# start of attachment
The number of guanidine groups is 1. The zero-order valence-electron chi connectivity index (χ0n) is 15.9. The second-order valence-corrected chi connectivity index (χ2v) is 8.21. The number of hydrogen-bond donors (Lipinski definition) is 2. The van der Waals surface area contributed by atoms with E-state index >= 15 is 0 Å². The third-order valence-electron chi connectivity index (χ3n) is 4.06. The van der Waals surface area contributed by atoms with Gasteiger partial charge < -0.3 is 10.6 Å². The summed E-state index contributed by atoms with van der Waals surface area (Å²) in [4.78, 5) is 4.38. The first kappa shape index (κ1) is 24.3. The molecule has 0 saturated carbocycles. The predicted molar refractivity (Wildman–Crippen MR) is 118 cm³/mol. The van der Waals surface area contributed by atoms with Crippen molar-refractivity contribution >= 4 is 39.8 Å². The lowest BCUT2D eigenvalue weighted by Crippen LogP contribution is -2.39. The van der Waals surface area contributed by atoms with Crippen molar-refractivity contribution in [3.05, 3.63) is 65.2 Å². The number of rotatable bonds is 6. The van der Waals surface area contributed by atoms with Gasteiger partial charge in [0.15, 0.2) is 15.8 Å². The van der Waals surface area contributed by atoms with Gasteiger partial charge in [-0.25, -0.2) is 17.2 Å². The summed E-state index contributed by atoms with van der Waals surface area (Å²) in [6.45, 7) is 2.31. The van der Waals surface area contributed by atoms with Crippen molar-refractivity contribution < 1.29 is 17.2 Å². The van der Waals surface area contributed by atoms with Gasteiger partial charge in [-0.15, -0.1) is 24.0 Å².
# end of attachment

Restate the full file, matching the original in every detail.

The number of guanidine groups is 1. The zero-order valence-electron chi connectivity index (χ0n) is 15.9. The second-order valence-corrected chi connectivity index (χ2v) is 8.21. The number of hydrogen-bond donors (Lipinski definition) is 2. The van der Waals surface area contributed by atoms with E-state index >= 15 is 0 Å². The third-order valence-electron chi connectivity index (χ3n) is 4.06. The van der Waals surface area contributed by atoms with Gasteiger partial charge < -0.3 is 10.6 Å². The summed E-state index contributed by atoms with van der Waals surface area (Å²) in [4.78, 5) is 4.38. The first kappa shape index (κ1) is 24.3. The molecule has 0 saturated carbocycles. The predicted molar refractivity (Wildman–Crippen MR) is 118 cm³/mol. The van der Waals surface area contributed by atoms with Crippen molar-refractivity contribution >= 4 is 39.8 Å². The lowest BCUT2D eigenvalue weighted by Crippen LogP contribution is -2.39. The van der Waals surface area contributed by atoms with Crippen molar-refractivity contribution in [3.05, 3.63) is 65.2 Å². The number of rotatable bonds is 6. The van der Waals surface area contributed by atoms with Gasteiger partial charge in [0.15, 0.2) is 15.8 Å². The van der Waals surface area contributed by atoms with Gasteiger partial charge in [-0.25, -0.2) is 17.2 Å². The summed E-state index contributed by atoms with van der Waals surface area (Å²) in [6.45, 7) is 2.31. The van der Waals surface area contributed by atoms with Crippen molar-refractivity contribution < 1.29 is 17.2 Å². The van der Waals surface area contributed by atoms with Gasteiger partial charge in [-0.15, -0.1) is 24.0 Å².